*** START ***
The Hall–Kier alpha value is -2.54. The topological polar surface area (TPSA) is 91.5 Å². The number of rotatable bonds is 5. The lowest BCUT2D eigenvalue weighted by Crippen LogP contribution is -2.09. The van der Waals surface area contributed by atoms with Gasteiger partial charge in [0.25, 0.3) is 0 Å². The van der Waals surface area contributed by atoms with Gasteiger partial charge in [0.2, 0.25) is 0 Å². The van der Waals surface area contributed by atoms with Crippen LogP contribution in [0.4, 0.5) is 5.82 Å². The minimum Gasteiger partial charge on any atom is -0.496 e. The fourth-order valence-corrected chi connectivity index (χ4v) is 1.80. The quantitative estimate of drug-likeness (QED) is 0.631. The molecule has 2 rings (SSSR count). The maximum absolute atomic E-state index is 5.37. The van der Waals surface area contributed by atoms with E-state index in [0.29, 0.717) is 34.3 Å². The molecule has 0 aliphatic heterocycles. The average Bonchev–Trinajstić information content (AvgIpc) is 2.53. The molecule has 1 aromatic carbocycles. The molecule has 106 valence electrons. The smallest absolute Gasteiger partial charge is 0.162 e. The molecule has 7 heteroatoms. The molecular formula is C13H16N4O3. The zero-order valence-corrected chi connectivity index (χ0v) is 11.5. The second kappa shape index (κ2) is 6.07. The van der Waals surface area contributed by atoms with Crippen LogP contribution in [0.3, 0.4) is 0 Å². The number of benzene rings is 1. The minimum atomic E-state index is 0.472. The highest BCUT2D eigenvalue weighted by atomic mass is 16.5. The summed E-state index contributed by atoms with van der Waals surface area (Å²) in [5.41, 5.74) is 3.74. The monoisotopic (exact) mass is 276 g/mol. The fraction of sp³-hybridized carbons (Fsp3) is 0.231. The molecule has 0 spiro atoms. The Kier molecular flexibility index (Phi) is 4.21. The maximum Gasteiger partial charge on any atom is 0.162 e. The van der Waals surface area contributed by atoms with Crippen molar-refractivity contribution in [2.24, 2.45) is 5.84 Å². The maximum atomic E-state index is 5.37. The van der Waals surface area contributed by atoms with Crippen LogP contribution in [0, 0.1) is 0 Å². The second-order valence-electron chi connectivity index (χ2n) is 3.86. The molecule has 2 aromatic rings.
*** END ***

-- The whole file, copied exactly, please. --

The Hall–Kier alpha value is -2.54. The topological polar surface area (TPSA) is 91.5 Å². The number of rotatable bonds is 5. The lowest BCUT2D eigenvalue weighted by Crippen LogP contribution is -2.09. The van der Waals surface area contributed by atoms with Gasteiger partial charge in [0.25, 0.3) is 0 Å². The van der Waals surface area contributed by atoms with Gasteiger partial charge in [0.2, 0.25) is 0 Å². The van der Waals surface area contributed by atoms with Crippen LogP contribution in [0.4, 0.5) is 5.82 Å². The minimum Gasteiger partial charge on any atom is -0.496 e. The fourth-order valence-corrected chi connectivity index (χ4v) is 1.80. The quantitative estimate of drug-likeness (QED) is 0.631. The molecule has 2 rings (SSSR count). The maximum absolute atomic E-state index is 5.37. The van der Waals surface area contributed by atoms with E-state index in [0.29, 0.717) is 34.3 Å². The molecule has 0 aliphatic heterocycles. The average Bonchev–Trinajstić information content (AvgIpc) is 2.53. The molecule has 1 aromatic carbocycles. The molecule has 106 valence electrons. The smallest absolute Gasteiger partial charge is 0.162 e. The molecule has 7 heteroatoms. The molecular formula is C13H16N4O3. The zero-order valence-corrected chi connectivity index (χ0v) is 11.5. The second kappa shape index (κ2) is 6.07. The van der Waals surface area contributed by atoms with Crippen LogP contribution in [0.3, 0.4) is 0 Å². The number of benzene rings is 1. The minimum atomic E-state index is 0.472. The highest BCUT2D eigenvalue weighted by atomic mass is 16.5. The summed E-state index contributed by atoms with van der Waals surface area (Å²) in [5.41, 5.74) is 3.74. The monoisotopic (exact) mass is 276 g/mol. The fraction of sp³-hybridized carbons (Fsp3) is 0.231. The molecule has 0 spiro atoms. The Kier molecular flexibility index (Phi) is 4.21. The maximum Gasteiger partial charge on any atom is 0.162 e. The van der Waals surface area contributed by atoms with Crippen molar-refractivity contribution in [2.24, 2.45) is 5.84 Å². The maximum atomic E-state index is 5.37. The van der Waals surface area contributed by atoms with Crippen LogP contribution in [0, 0.1) is 0 Å². The second-order valence-electron chi connectivity index (χ2n) is 3.86. The molecule has 2 aromatic rings.